Students applying to EP&E said they have mixed feelings about the major’s selectivity. David Shapiro ’08 said that, overall, he is glad the major is selective because otherwise he is afraid it would be too big. But on a personal level, he is a little less happy with having to apply.
“Granted, it’s causing me more stress because I’m not sure I’ll get in,” he said.
A current female applicant who asked to remain anonymous expressed more specific concerns. Since she arrived at Yale, she said she has designed her academic program around the requirements for EP&E. As the application time approaches, she worries that if she is not accepted she will have a hard time turning to other majors.
“Coming in as a freshman, I knew that’s what my major was,” she said. “If I’m not an EP&E major, I don’t know what I’m going to do.”
But Shapiro said the major’s selectivity could in some ways be a boon to applicants. Many students who come in thinking they want to major in EP&E, he said, are scared off by the competition and end up not applying. Shapiro said he knows dozens of students in his year who have chosen not to apply for this reason.
“Students at Yale have a fear of failure, in my experience,” he said.
In fact, freshmen may be much more likely than sophomores even to declare their interest in EP&E. On thefacebook.com, more than 50 freshmen but only 14 sophomores list EP&E as their major.
Ji said he thinks some freshmen are drawn to EP&E as a result of its selectivity and prestige, but many of them will think harder about actually applying.
“I want to take the courses and make sure I want to apply before I go through the process,” he said.
Sophomores who have chosen to apply to EP&E have a wide variety of interests. Rob Nelb ’08 said he is interested in EP&E because it will allow him to pursue his interest in health care policy. EP&E, Nelb said, will allow him to combine a study of the ethics of “how we value health and life” with knowledge of political economy. Other applicants said they are writing their personal statements on issues such as inequities in funding of public education and violence in the Middle East.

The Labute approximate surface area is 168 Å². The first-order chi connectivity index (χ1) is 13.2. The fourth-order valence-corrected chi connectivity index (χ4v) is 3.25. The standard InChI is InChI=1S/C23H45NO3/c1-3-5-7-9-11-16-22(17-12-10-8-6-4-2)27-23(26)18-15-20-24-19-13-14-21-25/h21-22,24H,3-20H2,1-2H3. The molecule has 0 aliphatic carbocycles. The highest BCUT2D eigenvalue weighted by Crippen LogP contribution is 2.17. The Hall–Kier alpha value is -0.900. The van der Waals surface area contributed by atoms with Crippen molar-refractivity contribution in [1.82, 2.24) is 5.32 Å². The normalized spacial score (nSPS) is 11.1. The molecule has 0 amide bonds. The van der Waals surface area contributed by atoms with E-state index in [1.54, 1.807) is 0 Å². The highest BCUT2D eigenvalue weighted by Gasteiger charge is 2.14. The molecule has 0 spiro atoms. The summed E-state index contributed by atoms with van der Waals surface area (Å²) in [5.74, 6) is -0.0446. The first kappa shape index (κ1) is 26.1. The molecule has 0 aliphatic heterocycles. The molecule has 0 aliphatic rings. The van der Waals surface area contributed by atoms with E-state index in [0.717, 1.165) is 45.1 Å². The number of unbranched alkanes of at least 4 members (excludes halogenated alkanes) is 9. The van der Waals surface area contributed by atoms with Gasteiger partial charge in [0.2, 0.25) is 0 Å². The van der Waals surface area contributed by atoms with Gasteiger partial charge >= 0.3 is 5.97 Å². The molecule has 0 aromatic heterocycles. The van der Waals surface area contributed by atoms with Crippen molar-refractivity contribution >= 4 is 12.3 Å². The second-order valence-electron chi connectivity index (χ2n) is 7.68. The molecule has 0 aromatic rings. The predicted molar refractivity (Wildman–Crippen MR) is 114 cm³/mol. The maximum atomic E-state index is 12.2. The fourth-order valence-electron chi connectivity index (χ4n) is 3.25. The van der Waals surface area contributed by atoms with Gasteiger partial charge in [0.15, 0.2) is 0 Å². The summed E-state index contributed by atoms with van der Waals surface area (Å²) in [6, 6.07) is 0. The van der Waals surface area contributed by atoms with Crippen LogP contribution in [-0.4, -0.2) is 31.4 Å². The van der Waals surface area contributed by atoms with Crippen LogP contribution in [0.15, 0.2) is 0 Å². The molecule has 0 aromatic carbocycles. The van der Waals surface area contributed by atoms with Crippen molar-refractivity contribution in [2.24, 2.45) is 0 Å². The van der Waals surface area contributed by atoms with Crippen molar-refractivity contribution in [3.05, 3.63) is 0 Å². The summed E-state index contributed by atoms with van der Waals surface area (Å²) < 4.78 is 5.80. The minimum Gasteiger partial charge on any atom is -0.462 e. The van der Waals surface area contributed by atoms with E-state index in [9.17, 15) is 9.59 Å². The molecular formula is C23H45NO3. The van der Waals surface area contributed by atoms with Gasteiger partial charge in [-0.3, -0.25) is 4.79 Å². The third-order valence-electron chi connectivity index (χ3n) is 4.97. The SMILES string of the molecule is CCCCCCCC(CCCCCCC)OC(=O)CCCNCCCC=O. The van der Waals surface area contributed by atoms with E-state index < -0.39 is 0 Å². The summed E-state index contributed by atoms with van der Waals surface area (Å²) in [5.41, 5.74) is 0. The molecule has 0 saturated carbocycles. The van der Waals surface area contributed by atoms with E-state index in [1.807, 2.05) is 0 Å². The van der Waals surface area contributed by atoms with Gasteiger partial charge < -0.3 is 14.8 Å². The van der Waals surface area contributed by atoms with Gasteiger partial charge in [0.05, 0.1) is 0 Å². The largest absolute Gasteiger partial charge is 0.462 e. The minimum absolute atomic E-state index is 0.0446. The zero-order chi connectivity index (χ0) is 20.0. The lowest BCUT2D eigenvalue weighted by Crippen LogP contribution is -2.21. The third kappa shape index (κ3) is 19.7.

The application for a major in cognitive science is also due Monday. Like students in EP&E, students in cognitive science are responsible for designing their own course of study, Paul Bloom, director of undergraduate studies for the major, said in an e-mail.
“Each cognitive science student crafts his or her own program, revolving around a certain theme, for instance, communication in humans and other animals, or emotion and the brain, or the development of moral understanding,” Bloom said. “The application ensures that each student has a coherent program in mind, one that gets approved by the DUS and the chair.”
But unlike EP&E, most of the students who apply to cognitive science are accepted into the major, Bloom said. In recent years, there have been as few as 15 to 25 applicants.
The art, architecture and international studies majors also require applications during the sophomore year. International studies, which can only be taken on as a second major, typically receives 90-100 applications and admits 60-75 students, said Nancy Ruther, associate director of the Yale Center for International and Area Studies. Space in international studies is limited largely by the number of year-long senior seminars, a requirement of the major, that the program is able to offer, Ruther said.
When making its decisions, Ruther said, the international studies admissions committee looks for students who can fill requirements like foreign language competency as well as those whose interests and abilities seem to fit with the major.
“The committee looks for, obviously, whether you can handle a double major, because it’s more demanding than a single major, and for your interest in things international,” she said.
In any selective major, both faculty and students face trade-offs, Benhabib said.
“There are both the burdens and the privileges,” she said. “And hopefully the privileges outweigh.”